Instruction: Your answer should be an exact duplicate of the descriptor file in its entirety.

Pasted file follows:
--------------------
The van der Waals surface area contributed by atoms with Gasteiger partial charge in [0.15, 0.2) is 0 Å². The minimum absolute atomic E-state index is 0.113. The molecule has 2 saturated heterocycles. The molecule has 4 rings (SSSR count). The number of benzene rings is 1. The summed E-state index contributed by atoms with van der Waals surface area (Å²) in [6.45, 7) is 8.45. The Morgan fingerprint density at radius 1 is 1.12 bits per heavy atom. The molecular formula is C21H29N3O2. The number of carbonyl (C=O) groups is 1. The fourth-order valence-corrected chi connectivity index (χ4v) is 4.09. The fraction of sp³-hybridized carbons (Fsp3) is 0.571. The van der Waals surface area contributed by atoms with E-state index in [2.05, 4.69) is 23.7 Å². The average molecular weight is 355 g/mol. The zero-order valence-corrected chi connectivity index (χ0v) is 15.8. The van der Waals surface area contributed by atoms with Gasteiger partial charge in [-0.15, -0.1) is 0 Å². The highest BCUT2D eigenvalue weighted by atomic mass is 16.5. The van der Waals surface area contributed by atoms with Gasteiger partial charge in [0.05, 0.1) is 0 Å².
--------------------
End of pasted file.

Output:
The van der Waals surface area contributed by atoms with Gasteiger partial charge in [0.15, 0.2) is 0 Å². The minimum absolute atomic E-state index is 0.113. The molecule has 2 saturated heterocycles. The molecule has 4 rings (SSSR count). The number of benzene rings is 1. The summed E-state index contributed by atoms with van der Waals surface area (Å²) in [6.45, 7) is 8.45. The Morgan fingerprint density at radius 1 is 1.12 bits per heavy atom. The molecular formula is C21H29N3O2. The number of carbonyl (C=O) groups is 1. The fourth-order valence-corrected chi connectivity index (χ4v) is 4.09. The fraction of sp³-hybridized carbons (Fsp3) is 0.571. The van der Waals surface area contributed by atoms with E-state index in [2.05, 4.69) is 23.7 Å². The average molecular weight is 355 g/mol. The zero-order valence-corrected chi connectivity index (χ0v) is 15.8. The van der Waals surface area contributed by atoms with Gasteiger partial charge in [-0.15, -0.1) is 0 Å². The highest BCUT2D eigenvalue weighted by atomic mass is 16.5. The van der Waals surface area contributed by atoms with Gasteiger partial charge in [0.05, 0.1) is 0 Å².